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Interesting. I don't know if I would be brave enough to use the BBQ at the end, given your description re fire, but presumably, one could pan sear the outside of the meat at the end, instead of using the oven on high heat or the barbecue. :biggrin:

It's not as bad as it sounds, as long as you are ready. I like high-heat grilling. I do not like char, but I do like meats well-browned. I can't get that fast enough in my oven. To avoid a fire, you could put a cast iron skillet over the coals. I did that one time to make smashburgers (awesome) and the temp was around 800 degrees. You might be able to get it hotter burning some wood. I'm not sure how hot my stove burner gets, but it doesn't matter because at that temp the smoke would set off every smoke detector in the house and would splatter fat everywhere. Better to do that outside in the yard.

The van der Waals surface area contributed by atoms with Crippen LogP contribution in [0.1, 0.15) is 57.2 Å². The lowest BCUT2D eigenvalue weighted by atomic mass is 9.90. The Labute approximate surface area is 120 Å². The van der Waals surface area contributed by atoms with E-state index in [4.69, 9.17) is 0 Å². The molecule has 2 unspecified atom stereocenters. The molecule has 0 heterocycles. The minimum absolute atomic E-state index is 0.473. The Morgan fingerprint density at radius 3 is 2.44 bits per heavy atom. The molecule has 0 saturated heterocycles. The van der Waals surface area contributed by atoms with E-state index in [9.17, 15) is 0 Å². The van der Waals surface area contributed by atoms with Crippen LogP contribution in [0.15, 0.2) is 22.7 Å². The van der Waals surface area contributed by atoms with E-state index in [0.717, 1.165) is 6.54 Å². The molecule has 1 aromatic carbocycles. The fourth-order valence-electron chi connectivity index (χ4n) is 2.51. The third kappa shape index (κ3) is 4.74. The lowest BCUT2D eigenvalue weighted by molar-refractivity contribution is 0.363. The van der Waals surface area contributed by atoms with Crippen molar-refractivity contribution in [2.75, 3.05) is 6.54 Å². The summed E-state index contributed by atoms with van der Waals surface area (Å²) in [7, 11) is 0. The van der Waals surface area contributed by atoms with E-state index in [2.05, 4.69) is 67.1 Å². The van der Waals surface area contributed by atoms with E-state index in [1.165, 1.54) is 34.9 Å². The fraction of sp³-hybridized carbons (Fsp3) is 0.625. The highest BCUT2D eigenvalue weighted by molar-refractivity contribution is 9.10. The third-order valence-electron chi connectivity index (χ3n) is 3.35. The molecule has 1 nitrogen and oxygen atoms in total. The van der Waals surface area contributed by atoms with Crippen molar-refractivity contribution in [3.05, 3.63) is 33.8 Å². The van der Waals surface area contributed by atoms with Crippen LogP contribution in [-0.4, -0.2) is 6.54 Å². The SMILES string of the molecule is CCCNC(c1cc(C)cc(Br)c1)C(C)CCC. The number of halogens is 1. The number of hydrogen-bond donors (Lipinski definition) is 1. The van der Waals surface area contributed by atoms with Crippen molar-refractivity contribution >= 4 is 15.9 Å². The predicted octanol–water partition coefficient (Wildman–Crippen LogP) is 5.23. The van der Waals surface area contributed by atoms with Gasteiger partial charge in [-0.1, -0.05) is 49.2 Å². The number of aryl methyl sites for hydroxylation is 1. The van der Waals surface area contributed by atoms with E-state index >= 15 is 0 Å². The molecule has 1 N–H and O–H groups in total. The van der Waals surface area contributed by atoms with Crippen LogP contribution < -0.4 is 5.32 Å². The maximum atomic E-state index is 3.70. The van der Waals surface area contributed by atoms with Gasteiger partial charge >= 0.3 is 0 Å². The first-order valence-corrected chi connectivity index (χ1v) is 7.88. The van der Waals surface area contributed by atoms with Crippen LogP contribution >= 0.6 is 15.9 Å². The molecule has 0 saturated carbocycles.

For a large roast, I'd think a blowtorch would take too long. Plus, I don't get good results with one. Plus plus, you can get flames with torches too.

ETA: and what would your fur balls be doing that close to the meat?

Edited by Ttogull (log)
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Interesting. I don't know if I would be brave enough to use the BBQ at the end, given your description re fire, but presumably, one could pan sear the outside of the meat at the end, instead of using the oven on high heat or the barbecue. :biggrin: